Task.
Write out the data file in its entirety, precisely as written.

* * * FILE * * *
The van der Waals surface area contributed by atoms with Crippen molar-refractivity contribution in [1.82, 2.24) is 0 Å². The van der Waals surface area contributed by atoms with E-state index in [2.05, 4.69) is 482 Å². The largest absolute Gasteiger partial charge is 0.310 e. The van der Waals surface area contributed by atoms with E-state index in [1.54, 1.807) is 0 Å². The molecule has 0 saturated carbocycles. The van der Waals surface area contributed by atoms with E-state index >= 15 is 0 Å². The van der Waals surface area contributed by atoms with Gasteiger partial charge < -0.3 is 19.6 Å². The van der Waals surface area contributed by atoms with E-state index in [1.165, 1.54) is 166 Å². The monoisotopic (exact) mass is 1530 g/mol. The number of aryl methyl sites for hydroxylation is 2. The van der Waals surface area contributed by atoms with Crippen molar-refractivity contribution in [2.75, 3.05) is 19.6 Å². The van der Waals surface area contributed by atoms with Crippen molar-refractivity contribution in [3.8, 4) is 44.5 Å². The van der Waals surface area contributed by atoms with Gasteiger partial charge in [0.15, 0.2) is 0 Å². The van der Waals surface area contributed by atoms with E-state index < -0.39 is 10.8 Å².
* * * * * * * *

The van der Waals surface area contributed by atoms with Crippen molar-refractivity contribution in [1.82, 2.24) is 0 Å². The van der Waals surface area contributed by atoms with E-state index in [2.05, 4.69) is 482 Å². The largest absolute Gasteiger partial charge is 0.310 e. The van der Waals surface area contributed by atoms with E-state index in [1.54, 1.807) is 0 Å². The molecule has 0 saturated carbocycles. The van der Waals surface area contributed by atoms with E-state index >= 15 is 0 Å². The van der Waals surface area contributed by atoms with Gasteiger partial charge < -0.3 is 19.6 Å². The van der Waals surface area contributed by atoms with E-state index in [1.165, 1.54) is 166 Å². The monoisotopic (exact) mass is 1530 g/mol. The number of aryl methyl sites for hydroxylation is 2. The van der Waals surface area contributed by atoms with Crippen molar-refractivity contribution in [2.75, 3.05) is 19.6 Å². The van der Waals surface area contributed by atoms with Crippen molar-refractivity contribution in [3.8, 4) is 44.5 Å². The van der Waals surface area contributed by atoms with Gasteiger partial charge in [0.15, 0.2) is 0 Å². The van der Waals surface area contributed by atoms with E-state index < -0.39 is 10.8 Å².